A novel concept for evaluation of biofilm adhesion strength by applying tensile force and shear force

A. Ohashi, H. Harada

Research output: Contribution to journalConference articlepeer-review

52 Citations (Scopus)


A novel methodology is proposed in this study to evaluate biofilm adhesion strength in two different ways: by measuring detached biomass caused by tensile force and by shear force. Tensile force was provided by centrifuging biofilm-attached plates installed on rotary tables. Shear force was provided by colliding biofilm-attached plates by gravity. Test biofilms consisting of denitrifiers were formed on the flat surfaces of square (25 cm2) plates that had been submerged in a rectangular open-channel reactor. The detachment tests revealed that, although biofilm adhesion strength was relatively high at the earlier growth stage, it drastically decreased at the later stage. The most weakened location toward biofilm depth was observed at the substratum surface, at which the adhesion strength by tensile force dropped from a several Pa to below 1 Pa as biofilms became aged. The adhesion strength by shear force was all the time more than 100 times as large as that by tensile force, even though having a similar behavior. The proportion of cavity, i.e., biofilm-absent area at the biofilm/substratum interface, increased as biofilms became mature. Cavity formation was strongly responsible for lessening the adhesion strength. It is suggested that biofilm slough-off is caused by the decline of adhesion strength by tensile force rather than by shear force.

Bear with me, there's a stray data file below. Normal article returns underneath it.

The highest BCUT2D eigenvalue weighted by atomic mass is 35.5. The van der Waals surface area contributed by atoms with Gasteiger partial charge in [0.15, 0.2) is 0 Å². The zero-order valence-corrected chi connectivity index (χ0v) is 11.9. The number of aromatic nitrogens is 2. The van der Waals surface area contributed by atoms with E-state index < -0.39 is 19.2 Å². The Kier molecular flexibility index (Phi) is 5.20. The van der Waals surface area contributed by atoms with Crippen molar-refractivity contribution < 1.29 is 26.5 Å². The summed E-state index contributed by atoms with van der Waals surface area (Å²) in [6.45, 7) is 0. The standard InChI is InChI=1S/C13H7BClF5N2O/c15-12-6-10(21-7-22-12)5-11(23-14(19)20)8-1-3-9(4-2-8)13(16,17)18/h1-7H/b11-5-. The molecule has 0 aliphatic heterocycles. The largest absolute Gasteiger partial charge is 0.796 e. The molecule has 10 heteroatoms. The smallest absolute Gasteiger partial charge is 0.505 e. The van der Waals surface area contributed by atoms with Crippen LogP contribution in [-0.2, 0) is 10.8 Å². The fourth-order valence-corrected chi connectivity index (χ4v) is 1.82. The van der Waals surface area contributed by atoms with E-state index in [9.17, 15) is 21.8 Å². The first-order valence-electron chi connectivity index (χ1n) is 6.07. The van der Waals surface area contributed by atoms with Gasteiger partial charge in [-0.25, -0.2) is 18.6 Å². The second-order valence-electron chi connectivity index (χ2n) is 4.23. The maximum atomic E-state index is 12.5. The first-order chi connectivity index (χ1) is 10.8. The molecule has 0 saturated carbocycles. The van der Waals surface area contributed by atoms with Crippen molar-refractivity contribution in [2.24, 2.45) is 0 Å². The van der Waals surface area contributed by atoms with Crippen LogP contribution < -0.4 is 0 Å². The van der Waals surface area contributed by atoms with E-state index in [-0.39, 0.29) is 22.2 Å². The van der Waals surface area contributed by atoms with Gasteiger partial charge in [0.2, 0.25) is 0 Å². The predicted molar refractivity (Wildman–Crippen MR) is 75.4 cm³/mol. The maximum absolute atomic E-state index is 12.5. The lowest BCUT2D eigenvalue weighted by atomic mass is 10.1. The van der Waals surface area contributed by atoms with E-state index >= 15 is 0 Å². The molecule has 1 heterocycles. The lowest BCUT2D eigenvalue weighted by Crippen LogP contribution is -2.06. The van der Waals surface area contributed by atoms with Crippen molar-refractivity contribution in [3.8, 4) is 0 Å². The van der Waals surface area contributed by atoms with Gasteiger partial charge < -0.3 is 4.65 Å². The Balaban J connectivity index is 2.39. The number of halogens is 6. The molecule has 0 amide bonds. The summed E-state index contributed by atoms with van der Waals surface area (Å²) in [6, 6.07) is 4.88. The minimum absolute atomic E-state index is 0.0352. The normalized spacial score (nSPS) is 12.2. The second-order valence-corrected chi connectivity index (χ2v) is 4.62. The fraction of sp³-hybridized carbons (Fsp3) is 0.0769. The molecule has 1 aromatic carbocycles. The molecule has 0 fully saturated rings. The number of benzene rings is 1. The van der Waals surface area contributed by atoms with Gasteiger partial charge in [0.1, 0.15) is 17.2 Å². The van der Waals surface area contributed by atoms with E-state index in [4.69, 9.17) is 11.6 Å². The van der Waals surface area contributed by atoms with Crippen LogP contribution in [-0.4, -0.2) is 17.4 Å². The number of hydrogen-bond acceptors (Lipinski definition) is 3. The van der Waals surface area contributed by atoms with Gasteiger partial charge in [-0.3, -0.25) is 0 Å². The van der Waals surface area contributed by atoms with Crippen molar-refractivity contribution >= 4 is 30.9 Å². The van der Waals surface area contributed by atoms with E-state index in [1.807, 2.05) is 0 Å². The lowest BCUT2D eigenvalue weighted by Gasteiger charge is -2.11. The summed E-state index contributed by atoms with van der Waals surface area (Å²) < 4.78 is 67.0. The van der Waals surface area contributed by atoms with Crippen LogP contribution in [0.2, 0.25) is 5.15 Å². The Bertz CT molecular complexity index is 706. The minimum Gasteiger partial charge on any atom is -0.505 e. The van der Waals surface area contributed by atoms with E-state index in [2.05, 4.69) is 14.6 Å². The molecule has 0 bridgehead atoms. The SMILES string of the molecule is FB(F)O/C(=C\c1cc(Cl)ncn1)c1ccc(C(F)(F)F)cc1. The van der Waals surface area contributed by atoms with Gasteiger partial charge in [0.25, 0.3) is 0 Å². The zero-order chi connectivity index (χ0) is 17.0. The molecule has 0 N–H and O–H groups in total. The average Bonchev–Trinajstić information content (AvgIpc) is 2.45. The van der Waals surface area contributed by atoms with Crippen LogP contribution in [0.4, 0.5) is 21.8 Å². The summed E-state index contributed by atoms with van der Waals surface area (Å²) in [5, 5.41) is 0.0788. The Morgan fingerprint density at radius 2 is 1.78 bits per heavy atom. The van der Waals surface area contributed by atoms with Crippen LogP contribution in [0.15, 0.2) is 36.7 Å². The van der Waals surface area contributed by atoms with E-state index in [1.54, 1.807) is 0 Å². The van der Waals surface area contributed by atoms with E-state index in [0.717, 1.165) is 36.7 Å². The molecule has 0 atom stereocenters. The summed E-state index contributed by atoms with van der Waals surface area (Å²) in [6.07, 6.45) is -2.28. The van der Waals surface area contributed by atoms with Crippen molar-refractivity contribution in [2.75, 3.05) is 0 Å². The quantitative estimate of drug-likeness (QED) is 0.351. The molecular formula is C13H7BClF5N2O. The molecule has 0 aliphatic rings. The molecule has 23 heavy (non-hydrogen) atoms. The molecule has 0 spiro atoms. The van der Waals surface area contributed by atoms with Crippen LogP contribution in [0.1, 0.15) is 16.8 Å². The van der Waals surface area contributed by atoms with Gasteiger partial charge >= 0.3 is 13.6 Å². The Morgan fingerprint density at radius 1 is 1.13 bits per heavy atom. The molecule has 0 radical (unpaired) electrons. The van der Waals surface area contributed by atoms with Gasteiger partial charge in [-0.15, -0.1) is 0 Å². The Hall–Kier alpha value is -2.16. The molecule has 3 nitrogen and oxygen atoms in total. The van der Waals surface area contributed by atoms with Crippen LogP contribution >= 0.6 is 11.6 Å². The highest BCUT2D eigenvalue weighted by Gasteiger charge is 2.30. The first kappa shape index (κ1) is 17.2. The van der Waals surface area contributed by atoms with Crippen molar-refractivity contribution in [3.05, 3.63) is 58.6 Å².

Original languageEnglish
Pages (from-to)201-211
Number of pages11
JournalWater Science and Technology
Issue number5-6 -6 pt 3
Publication statusPublished - 1996
Externally publishedYes
EventProceedings of the 1996 18th Biennial Conference of the International Association on Water Quality. Part 3 - Singapore, Singapore
Duration: 1996 Jun 231996 Jun 28


  • Adhesion strength
  • Attached biofilm reactor
  • Cavity formation
  • Denitrifying biofilm
  • Extracellular biopolymer
  • Shear force
  • Sloughing
  • Tensile force

ASJC Scopus subject areas

  • Environmental Engineering
  • Water Science and Technology


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